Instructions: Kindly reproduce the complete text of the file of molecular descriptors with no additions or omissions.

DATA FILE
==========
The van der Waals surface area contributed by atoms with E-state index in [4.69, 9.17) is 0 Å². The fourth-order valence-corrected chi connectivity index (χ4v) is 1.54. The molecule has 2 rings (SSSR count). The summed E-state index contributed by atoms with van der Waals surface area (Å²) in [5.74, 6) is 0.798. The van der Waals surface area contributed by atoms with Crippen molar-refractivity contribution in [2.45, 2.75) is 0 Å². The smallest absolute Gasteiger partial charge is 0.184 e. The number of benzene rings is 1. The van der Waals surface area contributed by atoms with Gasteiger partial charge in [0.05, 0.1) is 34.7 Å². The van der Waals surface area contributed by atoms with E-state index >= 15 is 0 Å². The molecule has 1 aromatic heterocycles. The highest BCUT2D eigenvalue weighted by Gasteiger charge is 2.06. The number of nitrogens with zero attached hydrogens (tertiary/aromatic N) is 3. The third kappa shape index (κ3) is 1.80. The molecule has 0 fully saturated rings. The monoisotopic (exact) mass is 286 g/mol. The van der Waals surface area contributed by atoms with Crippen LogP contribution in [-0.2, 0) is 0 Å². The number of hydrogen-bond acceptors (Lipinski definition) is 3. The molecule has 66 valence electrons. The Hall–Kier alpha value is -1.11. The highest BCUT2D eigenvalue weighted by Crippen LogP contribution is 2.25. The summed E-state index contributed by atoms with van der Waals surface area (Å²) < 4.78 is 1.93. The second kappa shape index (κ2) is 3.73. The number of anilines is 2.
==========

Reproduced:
The van der Waals surface area contributed by atoms with E-state index in [4.69, 9.17) is 0 Å². The fourth-order valence-corrected chi connectivity index (χ4v) is 1.54. The molecule has 2 rings (SSSR count). The summed E-state index contributed by atoms with van der Waals surface area (Å²) in [5.74, 6) is 0.798. The van der Waals surface area contributed by atoms with Crippen molar-refractivity contribution in [2.45, 2.75) is 0 Å². The smallest absolute Gasteiger partial charge is 0.184 e. The number of benzene rings is 1. The van der Waals surface area contributed by atoms with Gasteiger partial charge in [0.05, 0.1) is 34.7 Å². The van der Waals surface area contributed by atoms with E-state index >= 15 is 0 Å². The molecule has 1 aromatic heterocycles. The highest BCUT2D eigenvalue weighted by Gasteiger charge is 2.06. The number of nitrogens with zero attached hydrogens (tertiary/aromatic N) is 3. The third kappa shape index (κ3) is 1.80. The molecule has 0 fully saturated rings. The monoisotopic (exact) mass is 286 g/mol. The van der Waals surface area contributed by atoms with Crippen LogP contribution in [-0.2, 0) is 0 Å². The number of hydrogen-bond acceptors (Lipinski definition) is 3. The molecule has 66 valence electrons. The Hall–Kier alpha value is -1.11. The highest BCUT2D eigenvalue weighted by Crippen LogP contribution is 2.25. The summed E-state index contributed by atoms with van der Waals surface area (Å²) < 4.78 is 1.93. The second kappa shape index (κ2) is 3.73. The number of anilines is 2.